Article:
↓ Skip to main content

Michigan Publishing

Article Metrics

NT-proBNP in stable COPD and future exacerbation risk: Analysis of the SPIROMICS cohort

Overview of attention for article published in Respiratory Medicine, July 2018
Altmetric Badge

About this Attention Score

  • In the top 25% of all research outputs scored by Altmetric
  • Good Attention Score compared to outputs of the same age (76th percentile)
  • Good Attention Score compared to outputs of the same age and source (77th percentile)

Mentioned by

twitter
15 tweeters

Readers on

mendeley
3 Mendeley
Title
NT-proBNP in stable COPD and future exacerbation risk: Analysis of the SPIROMICS cohort
Published in
Respiratory Medicine, July 2018
DOI 10.1016/j.rmed.2018.06.005
Pubmed ID
Authors

Wassim W. Labaki, Meng Xia, Susan Murray, Jeffrey L. Curtis, R. Graham Barr, Surya P. Bhatt, Eugene R. Bleecker, Nadia N. Hansel, Christopher B. Cooper, Mark T. Dransfield, J. Michael Wells, Eric A. Hoffman, Richard E. Kanner, Robert Paine, Victor E. Ortega, Stephen P. Peters, Jerry A. Krishnan, Russell P. Bowler, David J. Couper, Prescott G. Woodruff, Fernando J. Martinez, Carlos H. Martinez, MeiLan K. Han

Abstract

High N-terminal pro-brain natriuretic peptide (NT-proBNP) during COPD exacerbations is associated with worse clinical outcomes. The prognostic value of NT-proBNP measured during clinical stability has not been well characterized. We studied SPIROMICS participants 40-80 years of age with COPD GOLD spirometric stages 1-4. The association between baseline NT-proBNP and incident COPD exacerbations within one year of follow-up was tested using zero-inflated Poisson regression models adjusted for age, gender, race, body mass index, current smoking status, smoking history, FEV1 percent predicted, COPD Assessment Test score, exacerbation history, total lung capacity on chest CT and cardiovascular disease (any of coronary artery disease, myocardial infarction or congestive heart failure). Among 1051 participants (mean age 66.1 years, 41.4% women), mean NT-proBNP was 608.9 pg/ml. Subjects in GOLD stage D had the highest mean NT-proBNP. After one year of follow-up, 268 participants experienced one or more COPD exacerbations. One standard deviation increase in baseline NT-proBNP was associated with a 13% increase in the risk of incident exacerbations (incident risk ratio 1.13; 95% CI 1.06-1.19; p < 0.0001). This association was maintained in participants with and without cardiovascular disease. Baseline NT-proBNP in COPD is an independent predictor of respiratory exacerbations, even in individuals without overt cardiac disease. The impact of detection and treatment of early cardiovascular dysfunction on COPD exacerbation frequency warrants further investigation.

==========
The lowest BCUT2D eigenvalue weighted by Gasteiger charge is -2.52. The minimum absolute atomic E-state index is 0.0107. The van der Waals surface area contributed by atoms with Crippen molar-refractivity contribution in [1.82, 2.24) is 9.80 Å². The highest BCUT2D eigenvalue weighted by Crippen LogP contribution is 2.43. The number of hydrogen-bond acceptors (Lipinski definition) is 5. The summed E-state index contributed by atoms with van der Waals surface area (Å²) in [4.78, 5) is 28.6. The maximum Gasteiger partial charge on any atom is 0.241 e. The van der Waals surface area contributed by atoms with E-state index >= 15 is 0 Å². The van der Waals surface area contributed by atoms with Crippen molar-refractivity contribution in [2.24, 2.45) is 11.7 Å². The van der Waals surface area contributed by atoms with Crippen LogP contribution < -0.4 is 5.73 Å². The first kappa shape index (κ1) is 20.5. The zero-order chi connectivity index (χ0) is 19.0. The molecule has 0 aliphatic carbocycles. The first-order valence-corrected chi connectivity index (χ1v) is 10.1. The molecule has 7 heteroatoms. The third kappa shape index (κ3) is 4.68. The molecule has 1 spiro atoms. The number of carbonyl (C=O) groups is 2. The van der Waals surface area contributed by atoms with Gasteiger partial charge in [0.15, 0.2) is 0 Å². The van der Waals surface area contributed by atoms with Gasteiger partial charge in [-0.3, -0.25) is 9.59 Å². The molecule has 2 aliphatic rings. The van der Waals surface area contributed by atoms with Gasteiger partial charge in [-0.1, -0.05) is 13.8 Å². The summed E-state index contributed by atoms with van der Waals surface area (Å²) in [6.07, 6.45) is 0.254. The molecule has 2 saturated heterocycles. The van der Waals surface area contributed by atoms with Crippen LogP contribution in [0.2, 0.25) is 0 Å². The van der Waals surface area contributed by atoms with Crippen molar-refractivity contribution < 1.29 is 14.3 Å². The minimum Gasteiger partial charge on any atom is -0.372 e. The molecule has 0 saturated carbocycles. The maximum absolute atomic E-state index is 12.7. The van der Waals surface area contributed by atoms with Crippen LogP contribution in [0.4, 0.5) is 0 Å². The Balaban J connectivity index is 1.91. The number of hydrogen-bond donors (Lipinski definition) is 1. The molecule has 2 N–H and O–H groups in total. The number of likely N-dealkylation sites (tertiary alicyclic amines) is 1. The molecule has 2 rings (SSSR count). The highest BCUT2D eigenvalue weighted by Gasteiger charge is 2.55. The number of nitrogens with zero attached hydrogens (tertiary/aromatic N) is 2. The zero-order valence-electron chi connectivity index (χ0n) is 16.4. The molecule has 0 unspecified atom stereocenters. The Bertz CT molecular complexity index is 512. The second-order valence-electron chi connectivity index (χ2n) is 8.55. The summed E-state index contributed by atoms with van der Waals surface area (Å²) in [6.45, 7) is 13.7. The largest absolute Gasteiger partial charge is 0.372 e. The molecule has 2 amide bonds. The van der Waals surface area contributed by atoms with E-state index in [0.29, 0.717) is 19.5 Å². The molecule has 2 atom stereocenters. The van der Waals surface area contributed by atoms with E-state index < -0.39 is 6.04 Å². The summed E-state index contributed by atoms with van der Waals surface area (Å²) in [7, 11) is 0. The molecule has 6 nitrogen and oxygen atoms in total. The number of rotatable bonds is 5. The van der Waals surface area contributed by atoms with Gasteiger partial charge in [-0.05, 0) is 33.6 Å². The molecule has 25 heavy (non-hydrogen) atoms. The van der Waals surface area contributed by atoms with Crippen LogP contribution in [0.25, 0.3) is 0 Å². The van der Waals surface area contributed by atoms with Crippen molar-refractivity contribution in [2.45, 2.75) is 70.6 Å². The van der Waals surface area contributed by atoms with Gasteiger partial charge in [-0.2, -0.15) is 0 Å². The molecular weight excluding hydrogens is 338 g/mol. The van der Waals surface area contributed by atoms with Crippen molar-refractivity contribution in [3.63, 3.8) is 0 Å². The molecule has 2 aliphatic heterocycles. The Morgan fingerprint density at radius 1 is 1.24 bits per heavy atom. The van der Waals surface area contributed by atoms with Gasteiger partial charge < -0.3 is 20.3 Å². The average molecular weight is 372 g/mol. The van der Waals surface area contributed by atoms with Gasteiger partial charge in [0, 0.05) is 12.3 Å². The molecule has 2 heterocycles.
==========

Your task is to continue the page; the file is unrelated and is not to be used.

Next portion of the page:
Twitter Demographics

The data shown below were collected from the profiles of 15 tweeters who shared this research output. Click here to find out more about how the information was compiled.

Mendeley readers

The data shown below were compiled from readership statistics for 3 Mendeley readers of this research output. Click here to see the associated Mendeley record.

Geographical breakdown

Country Count As %
Unknown 3 100%

Demographic breakdown

Readers by professional status Count As %
Unspecified 2 67%
Student > Master 1 33%
Readers by discipline Count As %
Unspecified 2 67%
Medicine and Dentistry 1 33%

Attention Score in Context

This research output has an Altmetric Attention Score of 8. This is our high-level measure of the quality and quantity of online attention that it has received. This Attention Score, as well as the ranking and number of research outputs shown below, was calculated when the research output was last mentioned on 07 July 2018.
All research outputs
#1,771,956
of 11,874,454 outputs
Outputs from Respiratory Medicine
#207
of 1,854 outputs
Outputs of similar age
#59,615
of 250,304 outputs
Outputs of similar age from Respiratory Medicine
#6
of 27 outputs
Altmetric has tracked 11,874,454 research outputs across all sources so far. Compared to these this one has done well and is in the 85th percentile: it's in the top 25% of all research outputs ever tracked by Altmetric.
So far Altmetric has tracked 1,854 research outputs from this source. They typically receive a little more attention than average, with a mean Attention Score of 5.1. This one has done well, scoring higher than 88% of its peers.
Older research outputs will score higher simply because they've had more time to accumulate mentions. To account for age we can compare this Altmetric Attention Score to the 250,304 tracked outputs that were published within six weeks on either side of this one in any source. This one has done well, scoring higher than 76% of its contemporaries.
We're also able to compare this research output to 27 others from the same source and published within six weeks on either side of this one. This one has done well, scoring higher than 77% of its contemporaries.